Native plant community restoration is a vital tool for preserving and maintaining diverse ecosystems that support wildlife and provide ecosystem functions essential to healthy human communities. The success of restoration projects depends on using plant materials that are adapted to local environmental and climatic conditions. Seed transfer guidelines and seed zones help land managers in selecting the right seed for the right place.
Research Ecologist Francis Kilkenny weeding in the rain to reduce competition at the Quinn River bluebunch wheatgrass reciprocal transplant site, Spring 2016. Photo by Jessica Irwin, RMRS
Researchers at the Rocky Mountain Research Station and the Pacific Northwest Research Station developed seed zones for bluebunch wheatgrass (Pseudoroegneria spicata), a keystone bunchgrass species in sage-steppe ecosystems - an important restoration species, using a common garden approach. The researchers are now testing the efficacy of bluebunch seed zones with a large reciprocal transplant study, by planting over 20,000 bluebunch plugs at fifteen sites across four states (Idaho, Nevada, Oregon, and Washington) that represent the full range of climates that bluebunch experiences. Sites have been monitored for two years, and will be monitored for a third. Traits related to growth, phenology, physiology, survival, and reproduction are being measured to determine how bluebunch populations are adapted to environmental and climatic conditions across their range. Early results have shown that local populations at a garden site have higher growth and reproduction than populations that are not local to that site. This indicates that the use of local varieties is adapted to specific environmental and climatic conditions. This information will help to increase restoration success.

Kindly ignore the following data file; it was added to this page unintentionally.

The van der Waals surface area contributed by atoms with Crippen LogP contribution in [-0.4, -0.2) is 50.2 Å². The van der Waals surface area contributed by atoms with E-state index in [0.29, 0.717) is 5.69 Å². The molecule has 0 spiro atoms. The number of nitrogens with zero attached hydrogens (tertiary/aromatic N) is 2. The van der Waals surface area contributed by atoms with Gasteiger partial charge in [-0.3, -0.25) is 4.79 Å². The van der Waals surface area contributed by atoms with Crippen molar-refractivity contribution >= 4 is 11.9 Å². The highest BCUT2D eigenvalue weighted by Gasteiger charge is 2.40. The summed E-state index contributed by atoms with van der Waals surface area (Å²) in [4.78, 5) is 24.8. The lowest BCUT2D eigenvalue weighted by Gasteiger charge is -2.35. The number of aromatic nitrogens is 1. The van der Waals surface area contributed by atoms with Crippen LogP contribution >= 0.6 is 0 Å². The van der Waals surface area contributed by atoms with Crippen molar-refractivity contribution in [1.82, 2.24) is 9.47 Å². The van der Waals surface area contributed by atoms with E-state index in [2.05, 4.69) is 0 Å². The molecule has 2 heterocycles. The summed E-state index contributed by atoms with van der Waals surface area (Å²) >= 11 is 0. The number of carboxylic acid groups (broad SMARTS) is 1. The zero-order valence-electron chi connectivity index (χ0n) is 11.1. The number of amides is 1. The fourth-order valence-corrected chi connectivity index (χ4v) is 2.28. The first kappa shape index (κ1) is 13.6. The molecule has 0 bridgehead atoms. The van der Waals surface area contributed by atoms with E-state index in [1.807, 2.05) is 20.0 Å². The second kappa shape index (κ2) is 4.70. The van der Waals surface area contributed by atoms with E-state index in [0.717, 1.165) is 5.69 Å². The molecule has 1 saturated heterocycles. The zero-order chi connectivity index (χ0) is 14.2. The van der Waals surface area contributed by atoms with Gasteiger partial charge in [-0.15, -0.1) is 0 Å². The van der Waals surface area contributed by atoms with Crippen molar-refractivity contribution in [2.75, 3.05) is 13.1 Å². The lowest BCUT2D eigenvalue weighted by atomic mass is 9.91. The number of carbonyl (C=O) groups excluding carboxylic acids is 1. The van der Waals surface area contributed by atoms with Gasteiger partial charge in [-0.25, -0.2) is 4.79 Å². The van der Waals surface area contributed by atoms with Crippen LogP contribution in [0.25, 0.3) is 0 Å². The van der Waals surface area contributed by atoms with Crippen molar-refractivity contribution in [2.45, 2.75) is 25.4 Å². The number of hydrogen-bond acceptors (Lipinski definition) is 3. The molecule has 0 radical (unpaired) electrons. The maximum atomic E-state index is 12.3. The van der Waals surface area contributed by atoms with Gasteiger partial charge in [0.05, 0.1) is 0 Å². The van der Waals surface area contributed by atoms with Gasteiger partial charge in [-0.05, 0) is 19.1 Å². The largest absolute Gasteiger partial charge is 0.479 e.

Bluebunch seed zones are available at: www.fs.fed.us/wwetac/threat_map/S_Zones_11April2011_JS_WTM.html.
- Seed zones were developed for bluebunch wheatgrass to show where different varieties are likely to be successfully planted
- The efficacy of these seed zones is being tested with a large scale reciprocal transplant experiment
- Preliminary data suggests that bluebunch wheatgrass populations are adapted to specific environmental and climatic conditions
- Seed zones are an effective way to predict successful restoration of bluebunch wheatgrass
Koch, Geoff; St. Clair, Brad; Erickson, Vicky. 2015. No place like home: using seed zones to improve restoration of native grasses in the West. Science Findings. 6p.